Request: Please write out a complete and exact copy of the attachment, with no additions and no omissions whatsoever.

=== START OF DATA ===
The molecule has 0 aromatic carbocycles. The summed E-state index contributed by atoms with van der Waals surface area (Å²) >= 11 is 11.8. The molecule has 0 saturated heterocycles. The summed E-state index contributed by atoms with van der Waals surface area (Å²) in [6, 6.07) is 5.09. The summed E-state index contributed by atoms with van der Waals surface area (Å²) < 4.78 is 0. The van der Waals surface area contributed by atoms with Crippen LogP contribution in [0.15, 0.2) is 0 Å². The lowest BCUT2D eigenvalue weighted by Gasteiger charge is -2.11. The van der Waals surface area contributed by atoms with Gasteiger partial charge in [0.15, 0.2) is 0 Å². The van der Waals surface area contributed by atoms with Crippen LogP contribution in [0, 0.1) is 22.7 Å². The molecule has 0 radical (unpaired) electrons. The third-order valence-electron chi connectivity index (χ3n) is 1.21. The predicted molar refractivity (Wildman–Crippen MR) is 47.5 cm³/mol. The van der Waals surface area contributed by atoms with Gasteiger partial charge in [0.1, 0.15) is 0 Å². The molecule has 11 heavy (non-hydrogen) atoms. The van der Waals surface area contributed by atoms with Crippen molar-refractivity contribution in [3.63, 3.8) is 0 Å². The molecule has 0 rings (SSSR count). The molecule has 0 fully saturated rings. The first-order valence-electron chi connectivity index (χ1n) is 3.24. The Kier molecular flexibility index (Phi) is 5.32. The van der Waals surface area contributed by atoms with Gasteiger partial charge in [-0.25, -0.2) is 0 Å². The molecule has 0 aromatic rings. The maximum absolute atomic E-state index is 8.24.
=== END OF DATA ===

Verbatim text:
The molecule has 0 aromatic carbocycles. The summed E-state index contributed by atoms with van der Waals surface area (Å²) >= 11 is 11.8. The molecule has 0 saturated heterocycles. The summed E-state index contributed by atoms with van der Waals surface area (Å²) in [6, 6.07) is 5.09. The summed E-state index contributed by atoms with van der Waals surface area (Å²) < 4.78 is 0. The van der Waals surface area contributed by atoms with Crippen LogP contribution in [0.15, 0.2) is 0 Å². The lowest BCUT2D eigenvalue weighted by Gasteiger charge is -2.11. The van der Waals surface area contributed by atoms with Gasteiger partial charge in [0.15, 0.2) is 0 Å². The van der Waals surface area contributed by atoms with Crippen LogP contribution in [0, 0.1) is 22.7 Å². The molecule has 0 radical (unpaired) electrons. The third-order valence-electron chi connectivity index (χ3n) is 1.21. The predicted molar refractivity (Wildman–Crippen MR) is 47.5 cm³/mol. The van der Waals surface area contributed by atoms with Gasteiger partial charge in [0.1, 0.15) is 0 Å². The molecule has 11 heavy (non-hydrogen) atoms. The van der Waals surface area contributed by atoms with Crippen molar-refractivity contribution in [3.63, 3.8) is 0 Å². The molecule has 0 rings (SSSR count). The molecule has 0 fully saturated rings. The first-order valence-electron chi connectivity index (χ1n) is 3.24. The Kier molecular flexibility index (Phi) is 5.32. The van der Waals surface area contributed by atoms with Gasteiger partial charge in [-0.25, -0.2) is 0 Å². The molecule has 0 aromatic rings. The maximum absolute atomic E-state index is 8.24.